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Blitzkrieg
 
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Join Date: Jan 2008
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Super rich!

Not $, but fuel! I went on a local BMW drive and it was about 20-35 degrees out and the car was extremly rich. I have no AFR guage but I used a little over 3/4 tank going maybe 150 miles.

Normal driving it felt fine, but once you tried to get on it at all it felt like it was choking on fuel. I know it's probably a WUR issue, but maybe some one can help narrow it down for me, or point me in the right direction.
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77' 930
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Old 10-12-2009, 10:31 AM
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Unwiredtools.com for a utcis-pt. You will never look back
Old 10-12-2009, 11:13 AM
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WUR may be the issue. Hope you have the gauge to test the control pressures.

One other possibility could be a bad intercooler O-ring causing an air leak. It would be most noticable on boost, as some of the boosted air would escape resulting in very running. Spray some carb cleaner around all sealing junctions (turbo pipe rubber hose couplings as well as IC O-rings) to see if the engine idle changes.

This, all presuming you have an intercooler (sorry, I can't remember which year Porsche started puting an IC on the 930's).
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Mark H. 1987 930, GP White, Wevo shifter, Borla exhaust, stock everything else. The result of a massive Pelicanite good will fire recovery effort. Truely an open book, ready for the slippery slopes to modification.
Old 10-12-2009, 11:52 AM
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Quote:
Originally Posted by 964 T #304 View Post
Unwiredtools.com for a utcis-pt. You will never look back
Definately on the wish list!

Mark it's not intercooled 77', seemed to run out fine when the weather was warm, but once it got cold it went way rich. I would have figured it would run better in the cold weather as the air is denser.

I guess i'll do some checking of the pressures, but I see a digital WUR in my future. Kinda sucked not being able to keep up with the M3's.
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Old 10-12-2009, 12:00 PM
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Originally Posted by jly535 View Post
Mark it's not intercooled 77', seemed to run out fine when the weather was warm, but once it got cold it went way rich. I would have figured it would run better in the cold weather as the air is denser.

I guess i'll do some checking of the pressures, but I see a digital WUR in my future. Kinda sucked not being able to keep up with the M3's.
Probably just a coincidence that it started running rich when it got cold ouside. Something else is obviously haywire.

Do you have power to the electrical plug-in to the WUR (I think the fuel pumps have to be running in order to read any voltage there). Start her up, unplug the connector and check the voltage. Loss of voltage would not allow the WUR to heat up properly and it would stay in a richer cold start mode with lower control pressures. I would definitely start your diagnostics at the WUR. If control pressures check out, then look at the cold start thermotime switch and injector. The 77's don't have any emmissions crap (like a Lambda O2 sensor system) do they?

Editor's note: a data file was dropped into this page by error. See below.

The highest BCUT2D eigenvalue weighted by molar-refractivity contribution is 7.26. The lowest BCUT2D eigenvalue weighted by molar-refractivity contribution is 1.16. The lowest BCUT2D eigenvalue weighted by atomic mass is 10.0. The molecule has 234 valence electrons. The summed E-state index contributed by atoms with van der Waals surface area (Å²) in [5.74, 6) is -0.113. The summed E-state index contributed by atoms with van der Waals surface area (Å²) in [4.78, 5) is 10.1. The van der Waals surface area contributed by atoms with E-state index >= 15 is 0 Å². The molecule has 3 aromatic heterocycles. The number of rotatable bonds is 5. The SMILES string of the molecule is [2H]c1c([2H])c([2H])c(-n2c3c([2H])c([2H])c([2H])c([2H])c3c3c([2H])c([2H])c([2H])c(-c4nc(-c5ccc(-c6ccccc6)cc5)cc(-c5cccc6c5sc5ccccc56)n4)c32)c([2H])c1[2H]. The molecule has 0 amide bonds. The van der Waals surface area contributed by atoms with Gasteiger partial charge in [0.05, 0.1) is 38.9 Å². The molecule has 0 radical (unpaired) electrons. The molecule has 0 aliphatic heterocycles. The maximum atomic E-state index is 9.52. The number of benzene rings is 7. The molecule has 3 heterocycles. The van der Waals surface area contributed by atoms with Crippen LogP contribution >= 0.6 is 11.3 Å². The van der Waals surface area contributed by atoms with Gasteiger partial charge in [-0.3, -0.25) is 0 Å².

Ran my '87 up the canyon Saturday morning, probably 35 degrees out max. Crammed a lot of cold air in there and just went like a bat out of hades.
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Mark H. 1987 930, GP White, Wevo shifter, Borla exhaust, stock everything else. The result of a massive Pelicanite good will fire recovery effort. Truely an open book, ready for the slippery slopes to modification.
Old 10-12-2009, 12:47 PM
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Quote:
Originally Posted by mark houghton View Post
Probably just a coincidence that it started running rich when it got cold ouside. Something else is obviously haywire.

Do you have power to the electrical plug-in to the WUR (I think the fuel pumps have to be running in order to read any voltage there). Start her up, unplug the connector and check the voltage. Loss of voltage would not allow the WUR to heat up properly and it would stay in a richer cold start mode with lower control pressures. I would definitely start your diagnostics at the WUR. If control pressures check out, then look at the cold start thermotime switch and injector. The 77's don't have any emmissions crap (like a Lambda O2 sensor system) do they?

Ran my '87 up the canyon Saturday morning, probably 35 degrees out max. Crammed a lot of cold air in there and just went like a bat out of hades.
Well I started and checked voltage and it was .033 volts, I assume it should have 12 volts?
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Old 10-12-2009, 01:33 PM
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Yep, 12 volts would be nice. Hmmm...now to trace back to the source. If you feel industrious, rig up a temporary power source to keep that WUR heated up, take a drive and see how she performs.
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Mark H. 1987 930, GP White, Wevo shifter, Borla exhaust, stock everything else. The result of a massive Pelicanite good will fire recovery effort. Truely an open book, ready for the slippery slopes to modification.
Old 10-12-2009, 01:50 PM
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CIS components are on a daisy chain. If you have a bad wire you can tap into any other device that operated when the key is on.
Another problem could be a leaky WUR diaphragm which will allow fuel pressure drop = rich.
Do you run greater than stock boost?
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Old 10-12-2009, 02:21 PM